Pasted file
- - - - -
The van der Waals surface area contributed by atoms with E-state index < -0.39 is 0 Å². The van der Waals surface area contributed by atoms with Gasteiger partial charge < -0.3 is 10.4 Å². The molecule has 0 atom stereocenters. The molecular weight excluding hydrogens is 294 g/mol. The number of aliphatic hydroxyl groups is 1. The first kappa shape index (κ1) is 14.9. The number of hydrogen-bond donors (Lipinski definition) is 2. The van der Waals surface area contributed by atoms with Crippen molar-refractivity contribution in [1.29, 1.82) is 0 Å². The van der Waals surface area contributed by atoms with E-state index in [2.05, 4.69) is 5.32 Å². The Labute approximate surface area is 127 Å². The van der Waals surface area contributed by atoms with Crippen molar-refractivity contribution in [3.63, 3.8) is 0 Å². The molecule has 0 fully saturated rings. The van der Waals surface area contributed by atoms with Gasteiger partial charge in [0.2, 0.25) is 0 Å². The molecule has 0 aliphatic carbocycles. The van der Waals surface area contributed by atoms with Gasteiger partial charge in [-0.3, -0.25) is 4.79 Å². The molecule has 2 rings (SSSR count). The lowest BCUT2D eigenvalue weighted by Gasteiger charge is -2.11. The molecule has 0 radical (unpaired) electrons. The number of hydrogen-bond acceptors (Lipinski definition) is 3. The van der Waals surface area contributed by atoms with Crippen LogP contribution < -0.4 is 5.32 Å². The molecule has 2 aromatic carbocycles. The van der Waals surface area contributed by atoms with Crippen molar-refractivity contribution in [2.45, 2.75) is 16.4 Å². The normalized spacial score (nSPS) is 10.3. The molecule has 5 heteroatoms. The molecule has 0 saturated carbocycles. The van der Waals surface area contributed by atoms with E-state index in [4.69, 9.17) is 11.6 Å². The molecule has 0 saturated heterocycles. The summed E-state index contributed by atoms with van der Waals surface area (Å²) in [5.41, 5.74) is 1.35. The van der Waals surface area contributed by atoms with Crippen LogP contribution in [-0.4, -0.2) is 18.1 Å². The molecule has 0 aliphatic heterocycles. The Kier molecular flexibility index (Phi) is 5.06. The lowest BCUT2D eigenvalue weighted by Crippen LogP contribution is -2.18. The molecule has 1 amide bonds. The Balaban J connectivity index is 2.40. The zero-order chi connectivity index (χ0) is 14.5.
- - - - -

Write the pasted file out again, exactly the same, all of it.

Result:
The van der Waals surface area contributed by atoms with E-state index < -0.39 is 0 Å². The van der Waals surface area contributed by atoms with Gasteiger partial charge < -0.3 is 10.4 Å². The molecule has 0 atom stereocenters. The molecular weight excluding hydrogens is 294 g/mol. The number of aliphatic hydroxyl groups is 1. The first kappa shape index (κ1) is 14.9. The number of hydrogen-bond donors (Lipinski definition) is 2. The van der Waals surface area contributed by atoms with Crippen molar-refractivity contribution in [1.29, 1.82) is 0 Å². The van der Waals surface area contributed by atoms with E-state index in [2.05, 4.69) is 5.32 Å². The Labute approximate surface area is 127 Å². The van der Waals surface area contributed by atoms with Crippen molar-refractivity contribution in [3.63, 3.8) is 0 Å². The molecule has 0 fully saturated rings. The van der Waals surface area contributed by atoms with Gasteiger partial charge in [0.2, 0.25) is 0 Å². The molecule has 0 aliphatic carbocycles. The van der Waals surface area contributed by atoms with Gasteiger partial charge in [-0.3, -0.25) is 4.79 Å². The molecule has 2 rings (SSSR count). The lowest BCUT2D eigenvalue weighted by Gasteiger charge is -2.11. The molecule has 0 radical (unpaired) electrons. The number of hydrogen-bond acceptors (Lipinski definition) is 3. The van der Waals surface area contributed by atoms with Crippen LogP contribution < -0.4 is 5.32 Å². The molecule has 2 aromatic carbocycles. The van der Waals surface area contributed by atoms with Crippen molar-refractivity contribution in [2.45, 2.75) is 16.4 Å². The normalized spacial score (nSPS) is 10.3. The molecule has 5 heteroatoms. The molecule has 0 saturated carbocycles. The van der Waals surface area contributed by atoms with E-state index in [4.69, 9.17) is 11.6 Å². The molecule has 0 saturated heterocycles. The summed E-state index contributed by atoms with van der Waals surface area (Å²) in [5.41, 5.74) is 1.35. The van der Waals surface area contributed by atoms with Crippen LogP contribution in [-0.4, -0.2) is 18.1 Å². The molecule has 0 aliphatic heterocycles. The Kier molecular flexibility index (Phi) is 5.06. The lowest BCUT2D eigenvalue weighted by Crippen LogP contribution is -2.18. The molecule has 1 amide bonds. The Balaban J connectivity index is 2.40. The zero-order chi connectivity index (χ0) is 14.5.